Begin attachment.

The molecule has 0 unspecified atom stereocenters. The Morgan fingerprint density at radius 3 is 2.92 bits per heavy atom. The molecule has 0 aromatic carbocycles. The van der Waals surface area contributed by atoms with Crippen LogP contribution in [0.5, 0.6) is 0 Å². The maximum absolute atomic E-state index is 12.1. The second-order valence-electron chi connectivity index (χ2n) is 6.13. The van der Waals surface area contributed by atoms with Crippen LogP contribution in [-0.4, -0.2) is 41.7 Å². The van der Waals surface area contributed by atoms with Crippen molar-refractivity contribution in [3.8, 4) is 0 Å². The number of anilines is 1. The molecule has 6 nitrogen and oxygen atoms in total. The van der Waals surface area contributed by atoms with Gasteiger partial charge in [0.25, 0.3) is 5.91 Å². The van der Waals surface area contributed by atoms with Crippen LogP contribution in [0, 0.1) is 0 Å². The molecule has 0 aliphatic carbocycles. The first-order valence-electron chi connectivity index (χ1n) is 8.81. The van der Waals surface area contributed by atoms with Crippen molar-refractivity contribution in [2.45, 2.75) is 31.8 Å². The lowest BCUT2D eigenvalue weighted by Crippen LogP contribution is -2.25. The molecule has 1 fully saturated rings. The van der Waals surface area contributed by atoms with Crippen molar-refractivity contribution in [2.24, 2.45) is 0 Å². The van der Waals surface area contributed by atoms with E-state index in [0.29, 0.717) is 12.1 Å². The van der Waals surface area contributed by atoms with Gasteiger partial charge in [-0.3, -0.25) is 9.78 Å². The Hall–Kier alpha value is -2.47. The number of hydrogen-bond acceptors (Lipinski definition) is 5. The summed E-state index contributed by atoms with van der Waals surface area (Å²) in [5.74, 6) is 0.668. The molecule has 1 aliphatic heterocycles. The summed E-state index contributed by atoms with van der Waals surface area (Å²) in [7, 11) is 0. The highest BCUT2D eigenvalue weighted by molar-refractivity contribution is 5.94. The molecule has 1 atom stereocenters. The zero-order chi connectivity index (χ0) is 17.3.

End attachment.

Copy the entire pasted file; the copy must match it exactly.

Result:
The molecule has 0 unspecified atom stereocenters. The Morgan fingerprint density at radius 3 is 2.92 bits per heavy atom. The molecule has 0 aromatic carbocycles. The van der Waals surface area contributed by atoms with Crippen LogP contribution in [0.5, 0.6) is 0 Å². The maximum absolute atomic E-state index is 12.1. The second-order valence-electron chi connectivity index (χ2n) is 6.13. The van der Waals surface area contributed by atoms with Crippen LogP contribution in [-0.4, -0.2) is 41.7 Å². The van der Waals surface area contributed by atoms with Crippen molar-refractivity contribution in [3.8, 4) is 0 Å². The number of anilines is 1. The molecule has 6 nitrogen and oxygen atoms in total. The van der Waals surface area contributed by atoms with Gasteiger partial charge in [0.25, 0.3) is 5.91 Å². The van der Waals surface area contributed by atoms with Crippen LogP contribution in [0, 0.1) is 0 Å². The molecule has 0 aliphatic carbocycles. The first-order valence-electron chi connectivity index (χ1n) is 8.81. The van der Waals surface area contributed by atoms with Crippen molar-refractivity contribution in [2.45, 2.75) is 31.8 Å². The lowest BCUT2D eigenvalue weighted by Crippen LogP contribution is -2.25. The molecule has 1 fully saturated rings. The van der Waals surface area contributed by atoms with Crippen molar-refractivity contribution in [2.24, 2.45) is 0 Å². The van der Waals surface area contributed by atoms with E-state index in [0.29, 0.717) is 12.1 Å². The van der Waals surface area contributed by atoms with Gasteiger partial charge in [-0.3, -0.25) is 9.78 Å². The Hall–Kier alpha value is -2.47. The number of hydrogen-bond acceptors (Lipinski definition) is 5. The summed E-state index contributed by atoms with van der Waals surface area (Å²) in [5.74, 6) is 0.668. The molecule has 1 aliphatic heterocycles. The summed E-state index contributed by atoms with van der Waals surface area (Å²) in [7, 11) is 0. The highest BCUT2D eigenvalue weighted by molar-refractivity contribution is 5.94. The molecule has 1 atom stereocenters. The zero-order chi connectivity index (χ0) is 17.3.